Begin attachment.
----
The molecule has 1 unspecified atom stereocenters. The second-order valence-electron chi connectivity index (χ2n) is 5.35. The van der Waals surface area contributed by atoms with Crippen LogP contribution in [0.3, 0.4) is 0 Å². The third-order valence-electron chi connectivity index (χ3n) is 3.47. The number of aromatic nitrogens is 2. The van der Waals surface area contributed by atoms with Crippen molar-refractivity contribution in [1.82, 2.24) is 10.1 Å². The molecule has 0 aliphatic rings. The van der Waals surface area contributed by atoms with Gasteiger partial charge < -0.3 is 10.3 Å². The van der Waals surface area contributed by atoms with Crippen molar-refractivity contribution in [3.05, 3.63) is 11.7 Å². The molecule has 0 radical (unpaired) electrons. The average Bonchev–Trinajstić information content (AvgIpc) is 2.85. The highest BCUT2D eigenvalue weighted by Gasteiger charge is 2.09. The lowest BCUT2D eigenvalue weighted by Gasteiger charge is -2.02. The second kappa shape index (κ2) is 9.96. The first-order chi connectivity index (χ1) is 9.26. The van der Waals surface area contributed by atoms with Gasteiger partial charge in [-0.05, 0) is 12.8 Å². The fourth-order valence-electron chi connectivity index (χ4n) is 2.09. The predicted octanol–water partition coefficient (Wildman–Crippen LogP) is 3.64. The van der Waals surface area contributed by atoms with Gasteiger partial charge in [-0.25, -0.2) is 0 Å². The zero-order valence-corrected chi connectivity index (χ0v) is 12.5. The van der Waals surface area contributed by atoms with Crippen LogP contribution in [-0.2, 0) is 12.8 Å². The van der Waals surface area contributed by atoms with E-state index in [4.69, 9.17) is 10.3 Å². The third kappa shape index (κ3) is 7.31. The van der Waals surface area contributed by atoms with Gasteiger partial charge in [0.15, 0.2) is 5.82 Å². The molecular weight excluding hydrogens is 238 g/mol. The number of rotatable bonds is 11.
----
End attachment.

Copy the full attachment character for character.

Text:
The molecule has 1 unspecified atom stereocenters. The second-order valence-electron chi connectivity index (χ2n) is 5.35. The van der Waals surface area contributed by atoms with Crippen LogP contribution in [0.3, 0.4) is 0 Å². The third-order valence-electron chi connectivity index (χ3n) is 3.47. The number of aromatic nitrogens is 2. The van der Waals surface area contributed by atoms with Crippen molar-refractivity contribution in [1.82, 2.24) is 10.1 Å². The molecule has 0 aliphatic rings. The van der Waals surface area contributed by atoms with Gasteiger partial charge < -0.3 is 10.3 Å². The van der Waals surface area contributed by atoms with Crippen molar-refractivity contribution in [3.05, 3.63) is 11.7 Å². The molecule has 0 radical (unpaired) electrons. The average Bonchev–Trinajstić information content (AvgIpc) is 2.85. The highest BCUT2D eigenvalue weighted by Gasteiger charge is 2.09. The lowest BCUT2D eigenvalue weighted by Gasteiger charge is -2.02. The second kappa shape index (κ2) is 9.96. The first-order chi connectivity index (χ1) is 9.26. The van der Waals surface area contributed by atoms with Gasteiger partial charge in [-0.05, 0) is 12.8 Å². The fourth-order valence-electron chi connectivity index (χ4n) is 2.09. The predicted octanol–water partition coefficient (Wildman–Crippen LogP) is 3.64. The van der Waals surface area contributed by atoms with Gasteiger partial charge in [-0.25, -0.2) is 0 Å². The zero-order valence-corrected chi connectivity index (χ0v) is 12.5. The van der Waals surface area contributed by atoms with Crippen LogP contribution in [-0.2, 0) is 12.8 Å². The van der Waals surface area contributed by atoms with E-state index in [4.69, 9.17) is 10.3 Å². The third kappa shape index (κ3) is 7.31. The van der Waals surface area contributed by atoms with Gasteiger partial charge in [0.15, 0.2) is 5.82 Å². The molecular weight excluding hydrogens is 238 g/mol. The number of rotatable bonds is 11.